One of the things we’ve observed across the NHS in England is what we’ve come to call priority thickets. There are so many priorities raining down that people who are delivering care no not what is the priority that they should be focusing on. What we do know from research on human motivation and performance at work is having a limited number of agreed, clear, specific objectives and challenging objectives and getting constant useful feedback on your performance against those objectives is associated with much better levels of performance and much higher levels of motivation.
From the top team of an organisation down to the teams on the front line, they need to have a limited number, five or six, clear, shared objectives and get useful data in relation to their performance because then what we’re doing is ensuring that we’re focused on those activities that will deliver continually improving, high quality and compassionate care. We also saw the vast amount of information that’s collected, very little of which seems to come back to inform staff at the front line on a daily basis about how well they’re doing in relation to those key objectives.
The third point I can sum up by saying if we want staff to treat patients with compassion and respect and care and dignity, then we must treat staff with compassion and care and respect and dignity. Twelve years of running the national staff survey have shown us that there are very clear relationships between what staff say about their experience of work and what patients say about the quality of care that they receive. Staff views of their leaders predicts patients’ satisfaction with the care they experience. When staff report high work pressure or low levels of well being at work, what we see is poorer care quality as rated by the Care Quality Commission and worse financial performance. We published a study in 1997 of levels of stress within the NHS, it was based on a survey of 10,000 staff and 600 clinical interviews with staff, and this showed that 26.8% of NHS staff were categorised as cases in terms of minor psychiatric morbidity, 26.8%, compared with 17% in the general working population. Stress kills people.
So in effect we’re creating work environments for staff which are damaging their health and well being, their wider lives, their family relationships, by the kind of leadership that we’re offering, and it doesn’t need to be that way because there are examples of Trusts around the country that have been very successful in reducing levels of staff stress, promoting joy at work and emotional well being at work, and sustaining those good practices. It doesn’t need to be this way and we know that when people are stressed, when they are anxious chronically, they find it much more difficult to be compassionate because the key elements of compassion are hampered by that stress and that anxiety. Engagement, levels of staff engagement, is the best predictor of a range of outcomes in relation to our healthcare organisations from the national staff survey. Levels of staff engagement predict patient satisfaction, Care Quality Commission indicators of care quality, use of financial resources, staff absenteeism, staff turnover and patient mortality.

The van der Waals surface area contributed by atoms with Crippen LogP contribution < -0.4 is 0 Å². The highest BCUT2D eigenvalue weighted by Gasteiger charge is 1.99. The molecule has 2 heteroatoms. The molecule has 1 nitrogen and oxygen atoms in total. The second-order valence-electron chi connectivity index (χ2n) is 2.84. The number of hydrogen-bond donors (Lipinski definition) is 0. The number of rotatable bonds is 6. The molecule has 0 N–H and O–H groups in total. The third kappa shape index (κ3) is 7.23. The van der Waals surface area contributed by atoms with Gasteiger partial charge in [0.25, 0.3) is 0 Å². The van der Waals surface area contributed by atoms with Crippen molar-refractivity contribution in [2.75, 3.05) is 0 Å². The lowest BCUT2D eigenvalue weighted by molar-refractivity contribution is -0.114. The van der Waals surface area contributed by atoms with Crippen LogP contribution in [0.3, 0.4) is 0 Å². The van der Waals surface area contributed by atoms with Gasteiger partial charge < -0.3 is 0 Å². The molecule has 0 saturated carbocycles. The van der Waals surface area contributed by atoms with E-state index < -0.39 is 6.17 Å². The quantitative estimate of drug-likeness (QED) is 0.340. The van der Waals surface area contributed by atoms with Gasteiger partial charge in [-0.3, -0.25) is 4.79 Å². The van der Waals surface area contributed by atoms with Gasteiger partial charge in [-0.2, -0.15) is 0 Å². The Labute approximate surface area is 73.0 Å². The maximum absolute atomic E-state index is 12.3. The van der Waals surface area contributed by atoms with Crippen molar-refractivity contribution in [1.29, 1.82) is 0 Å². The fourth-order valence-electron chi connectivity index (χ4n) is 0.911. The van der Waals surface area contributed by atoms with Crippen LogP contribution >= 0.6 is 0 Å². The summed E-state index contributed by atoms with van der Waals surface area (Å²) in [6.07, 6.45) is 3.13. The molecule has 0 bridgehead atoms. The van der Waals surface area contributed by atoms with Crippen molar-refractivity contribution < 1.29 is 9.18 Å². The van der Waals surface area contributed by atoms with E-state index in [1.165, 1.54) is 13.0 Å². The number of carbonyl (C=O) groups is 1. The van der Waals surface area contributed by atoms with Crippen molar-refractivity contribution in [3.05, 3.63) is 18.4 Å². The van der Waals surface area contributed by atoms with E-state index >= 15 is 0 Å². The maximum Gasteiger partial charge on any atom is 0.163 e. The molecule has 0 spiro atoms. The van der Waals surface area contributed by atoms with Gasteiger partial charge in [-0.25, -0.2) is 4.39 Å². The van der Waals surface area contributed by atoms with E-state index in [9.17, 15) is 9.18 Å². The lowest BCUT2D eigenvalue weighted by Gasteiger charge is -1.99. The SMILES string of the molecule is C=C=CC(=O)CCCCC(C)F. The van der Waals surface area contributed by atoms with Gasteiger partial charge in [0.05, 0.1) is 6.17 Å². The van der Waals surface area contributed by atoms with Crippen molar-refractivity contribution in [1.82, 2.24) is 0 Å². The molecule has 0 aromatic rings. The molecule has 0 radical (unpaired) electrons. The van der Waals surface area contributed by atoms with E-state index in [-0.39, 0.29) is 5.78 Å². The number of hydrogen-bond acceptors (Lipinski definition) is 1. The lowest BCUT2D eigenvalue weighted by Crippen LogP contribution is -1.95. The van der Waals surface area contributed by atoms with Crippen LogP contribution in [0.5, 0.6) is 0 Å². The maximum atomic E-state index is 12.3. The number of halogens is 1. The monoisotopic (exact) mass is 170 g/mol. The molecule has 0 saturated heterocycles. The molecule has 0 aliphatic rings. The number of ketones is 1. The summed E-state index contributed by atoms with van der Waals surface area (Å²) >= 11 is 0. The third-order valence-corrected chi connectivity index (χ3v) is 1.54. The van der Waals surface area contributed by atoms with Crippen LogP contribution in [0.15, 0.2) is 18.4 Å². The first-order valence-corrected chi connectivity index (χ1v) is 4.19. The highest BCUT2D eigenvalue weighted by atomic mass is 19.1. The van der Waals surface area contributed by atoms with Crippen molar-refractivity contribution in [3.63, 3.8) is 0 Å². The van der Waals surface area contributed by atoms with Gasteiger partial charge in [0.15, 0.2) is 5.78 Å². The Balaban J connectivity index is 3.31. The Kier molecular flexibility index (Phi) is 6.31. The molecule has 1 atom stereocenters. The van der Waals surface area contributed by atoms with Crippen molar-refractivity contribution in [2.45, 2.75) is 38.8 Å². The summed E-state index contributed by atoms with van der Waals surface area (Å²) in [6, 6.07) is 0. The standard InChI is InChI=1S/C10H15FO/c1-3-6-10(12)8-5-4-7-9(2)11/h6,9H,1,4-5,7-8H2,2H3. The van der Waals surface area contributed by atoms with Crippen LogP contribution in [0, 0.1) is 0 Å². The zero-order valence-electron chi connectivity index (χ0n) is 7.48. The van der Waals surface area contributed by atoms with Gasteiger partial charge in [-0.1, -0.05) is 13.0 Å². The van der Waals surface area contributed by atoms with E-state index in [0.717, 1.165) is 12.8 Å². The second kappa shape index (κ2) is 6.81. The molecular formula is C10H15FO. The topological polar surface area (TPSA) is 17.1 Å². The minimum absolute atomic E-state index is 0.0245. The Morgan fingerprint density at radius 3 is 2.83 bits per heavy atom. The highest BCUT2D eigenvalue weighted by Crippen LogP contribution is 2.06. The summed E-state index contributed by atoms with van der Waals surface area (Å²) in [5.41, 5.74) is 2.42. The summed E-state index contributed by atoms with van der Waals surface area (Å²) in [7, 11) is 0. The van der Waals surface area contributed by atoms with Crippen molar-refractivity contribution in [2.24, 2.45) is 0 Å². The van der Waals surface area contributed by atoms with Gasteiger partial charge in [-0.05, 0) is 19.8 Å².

So getting staff engagement right is important. What does it mean engagement? Engagement means that I am bringing my humanity, my emotional intelligence, my compassion, my commitment, my professionalism, fully to my work every day and I do that when I trust the leadership within my organisation when I perceive fairness, when I perceive support, when I perceive equal opportunities. The report we published yesterday on discrimination in the NHS between the King’s Fund and NHS England demonstrated the very high levels of discrimination experienced by all minority groups across the NHS. There is huge work to be done to build that level of social justice, morality, ethics, fairness and climates of inclusion and cultures of inclusion, and it’s vital that we create positive work environments for people to come to enjoy at work. People perform better when they feel positive, doctors make better medical diagnoses when they feel positive.
People are less likely to discriminate against dissimilar others when they feel positive. We’re more creative when we’re positive. We lead teams better when we feel positive and we’re in a better position to deal with the inevitable negativities that are associated with the delivery of care to people who are in pain and feeling out of control and suffering, and it means dealing with those behaviours that are intimidating or aggressive among senior members of staff which are still too common across NHS organisations and which are as dangerous to patient care as medication areas or dirty wards because those people who intimidate make it difficult for others to challenge behaviours that they see as unsafe.
The fourth point is the importance of quality improvement in learning and innovation and would I have the temerity to say anything sensible after the presentation of Don Berwick, the world’s guru on this? No, other than to say it’s not enough to advocate quality improvement and learning and innovation, we must give people the practical skills and there are great places around the country doing that, Wrightington, Wigan and Leigh and working with Unipart to adapt lean techniques. There are lots of great examples, but we must give people the skills of quality improvement.